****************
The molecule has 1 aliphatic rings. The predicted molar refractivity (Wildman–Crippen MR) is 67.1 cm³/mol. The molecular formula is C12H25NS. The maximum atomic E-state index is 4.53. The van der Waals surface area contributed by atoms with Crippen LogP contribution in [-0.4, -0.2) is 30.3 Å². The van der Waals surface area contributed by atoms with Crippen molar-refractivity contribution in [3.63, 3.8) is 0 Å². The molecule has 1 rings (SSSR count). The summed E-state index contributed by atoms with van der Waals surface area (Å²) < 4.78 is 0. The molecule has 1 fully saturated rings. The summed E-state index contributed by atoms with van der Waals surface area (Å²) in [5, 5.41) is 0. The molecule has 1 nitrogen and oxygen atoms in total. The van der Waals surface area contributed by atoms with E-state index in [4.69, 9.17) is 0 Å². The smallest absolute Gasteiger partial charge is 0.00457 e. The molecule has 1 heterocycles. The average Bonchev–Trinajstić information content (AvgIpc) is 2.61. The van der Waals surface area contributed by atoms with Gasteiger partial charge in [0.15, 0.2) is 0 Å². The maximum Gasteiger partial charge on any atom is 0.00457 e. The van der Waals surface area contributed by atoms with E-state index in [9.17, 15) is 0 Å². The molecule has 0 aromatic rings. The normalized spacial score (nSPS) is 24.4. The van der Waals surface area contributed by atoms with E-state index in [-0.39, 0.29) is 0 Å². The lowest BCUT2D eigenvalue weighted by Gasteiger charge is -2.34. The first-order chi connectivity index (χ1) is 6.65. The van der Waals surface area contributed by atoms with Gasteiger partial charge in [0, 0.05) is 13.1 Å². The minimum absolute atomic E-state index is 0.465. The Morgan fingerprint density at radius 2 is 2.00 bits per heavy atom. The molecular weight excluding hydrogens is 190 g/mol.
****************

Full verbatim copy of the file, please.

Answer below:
The molecule has 1 aliphatic rings. The predicted molar refractivity (Wildman–Crippen MR) is 67.1 cm³/mol. The molecular formula is C12H25NS. The maximum atomic E-state index is 4.53. The van der Waals surface area contributed by atoms with Crippen LogP contribution in [-0.4, -0.2) is 30.3 Å². The van der Waals surface area contributed by atoms with Crippen molar-refractivity contribution in [3.63, 3.8) is 0 Å². The molecule has 1 rings (SSSR count). The summed E-state index contributed by atoms with van der Waals surface area (Å²) < 4.78 is 0. The molecule has 1 fully saturated rings. The summed E-state index contributed by atoms with van der Waals surface area (Å²) in [5, 5.41) is 0. The molecule has 1 nitrogen and oxygen atoms in total. The van der Waals surface area contributed by atoms with E-state index in [4.69, 9.17) is 0 Å². The smallest absolute Gasteiger partial charge is 0.00457 e. The molecule has 1 heterocycles. The average Bonchev–Trinajstić information content (AvgIpc) is 2.61. The van der Waals surface area contributed by atoms with Gasteiger partial charge in [0.15, 0.2) is 0 Å². The maximum Gasteiger partial charge on any atom is 0.00457 e. The van der Waals surface area contributed by atoms with E-state index in [9.17, 15) is 0 Å². The molecule has 0 aromatic rings. The normalized spacial score (nSPS) is 24.4. The van der Waals surface area contributed by atoms with E-state index in [-0.39, 0.29) is 0 Å². The lowest BCUT2D eigenvalue weighted by Gasteiger charge is -2.34. The first-order chi connectivity index (χ1) is 6.65. The van der Waals surface area contributed by atoms with Gasteiger partial charge in [0, 0.05) is 13.1 Å². The minimum absolute atomic E-state index is 0.465. The Morgan fingerprint density at radius 2 is 2.00 bits per heavy atom. The molecular weight excluding hydrogens is 190 g/mol.